Global Navigation Satellite System
Real-Time Network (RTN) Surveying
RTN surveying is similar in concept to Real-Time Kinematic (RTK) surveying in that corrections sent from a base station improve rover positional accuracy in real time. The primary difference is that unlike RTK surveying, where the reference station is physically located at a permanent or semi-permanent location, RTN surveying uses a computed or "virtual" reference station.
With RTN surveying, a permanent network of reference stations is required. Spacing of the reference stations can be 10-50 miles and can cover a local, regional, or statewide area. The reference station network continuously streams data (using LAN, Internet, or radio links) to a central location (server). The server then performs several functions including storage of RINEX data, performance of quality assurance checks on the raw data, network modeling and estimation of systematic errors, calculation of and conversion of correction data to a user format (RTCM format or CMR+), and communication of the data to the users. The user then receives the corrections (using LAN, Internet, radio links, or a cellular modem) in real time.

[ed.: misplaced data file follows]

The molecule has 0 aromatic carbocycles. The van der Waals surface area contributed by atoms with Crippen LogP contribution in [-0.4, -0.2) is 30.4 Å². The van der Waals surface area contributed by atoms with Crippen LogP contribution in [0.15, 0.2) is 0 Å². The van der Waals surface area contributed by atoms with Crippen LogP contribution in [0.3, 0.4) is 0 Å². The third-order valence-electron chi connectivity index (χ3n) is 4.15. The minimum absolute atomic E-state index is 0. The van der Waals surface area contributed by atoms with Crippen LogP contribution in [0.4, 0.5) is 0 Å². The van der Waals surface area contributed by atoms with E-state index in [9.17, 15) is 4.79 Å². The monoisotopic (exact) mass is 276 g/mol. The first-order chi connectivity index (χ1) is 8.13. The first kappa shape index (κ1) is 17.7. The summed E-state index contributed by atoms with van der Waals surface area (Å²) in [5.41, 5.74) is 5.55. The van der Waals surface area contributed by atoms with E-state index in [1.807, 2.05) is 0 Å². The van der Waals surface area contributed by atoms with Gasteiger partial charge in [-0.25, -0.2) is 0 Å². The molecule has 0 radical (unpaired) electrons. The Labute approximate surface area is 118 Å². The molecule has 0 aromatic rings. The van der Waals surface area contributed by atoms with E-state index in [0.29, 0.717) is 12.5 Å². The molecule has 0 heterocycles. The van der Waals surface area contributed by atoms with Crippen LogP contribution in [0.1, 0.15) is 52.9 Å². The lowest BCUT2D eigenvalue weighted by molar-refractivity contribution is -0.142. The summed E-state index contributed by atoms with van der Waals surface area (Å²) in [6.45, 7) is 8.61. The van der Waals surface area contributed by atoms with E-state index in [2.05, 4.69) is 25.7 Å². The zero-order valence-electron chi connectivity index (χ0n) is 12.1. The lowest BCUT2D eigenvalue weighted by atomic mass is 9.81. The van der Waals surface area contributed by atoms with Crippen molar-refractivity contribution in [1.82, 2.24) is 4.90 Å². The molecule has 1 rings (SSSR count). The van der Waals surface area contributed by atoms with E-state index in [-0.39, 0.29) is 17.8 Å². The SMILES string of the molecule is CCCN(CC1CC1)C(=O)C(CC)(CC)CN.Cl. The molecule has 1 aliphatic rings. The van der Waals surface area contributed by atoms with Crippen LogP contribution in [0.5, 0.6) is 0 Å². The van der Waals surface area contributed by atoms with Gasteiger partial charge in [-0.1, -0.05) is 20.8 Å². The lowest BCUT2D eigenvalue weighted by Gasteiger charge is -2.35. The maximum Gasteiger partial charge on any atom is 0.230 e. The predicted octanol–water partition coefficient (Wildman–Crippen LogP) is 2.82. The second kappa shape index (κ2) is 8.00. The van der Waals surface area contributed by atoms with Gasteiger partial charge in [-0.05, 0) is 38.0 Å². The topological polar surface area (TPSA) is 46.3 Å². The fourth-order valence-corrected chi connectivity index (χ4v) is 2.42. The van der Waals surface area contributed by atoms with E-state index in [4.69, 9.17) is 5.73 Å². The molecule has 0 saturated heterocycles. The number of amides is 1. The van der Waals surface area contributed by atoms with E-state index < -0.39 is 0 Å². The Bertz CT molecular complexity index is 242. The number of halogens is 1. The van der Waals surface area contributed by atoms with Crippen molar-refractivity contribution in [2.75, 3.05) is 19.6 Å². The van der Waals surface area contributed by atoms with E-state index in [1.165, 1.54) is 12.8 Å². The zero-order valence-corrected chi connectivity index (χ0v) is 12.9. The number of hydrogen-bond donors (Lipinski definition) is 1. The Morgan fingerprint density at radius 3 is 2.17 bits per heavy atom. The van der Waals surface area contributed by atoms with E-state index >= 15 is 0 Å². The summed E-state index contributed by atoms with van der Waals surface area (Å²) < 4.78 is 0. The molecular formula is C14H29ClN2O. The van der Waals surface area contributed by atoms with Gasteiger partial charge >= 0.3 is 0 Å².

The basic scenario for RTN surveying is a follows:
After initialization, the survey proceeds in exactly the same manner as an RTK survey. As always, standard survey practices should be followed: stay within the RTN, check accuracy of field-survey results against control points (benchmarks) that surround the work area(s), perform in-field calibration of survey job if necessary, and take redundant, independent readings of a selected number of survey points. Whenever the user moves a set distance (3 to 5 miles) within a set of reference stations or moves into a new area surrounded by a different set of reference stations, a new virtual reference station and corrections are computed. This ensures that small baseline distances are maintained. As with any style of surveying, the accuracy of RTN surveying depends on many factors including the reference station distances, equipment and its settings, survey procedures, and the survey environment. Accuracy typically is in the range of, and in some cases can exceed, that of traditional RTK surveying.
Benefits and Limitations of RTN surveying
Benefits of RTN surveying over traditional RTK surveying include: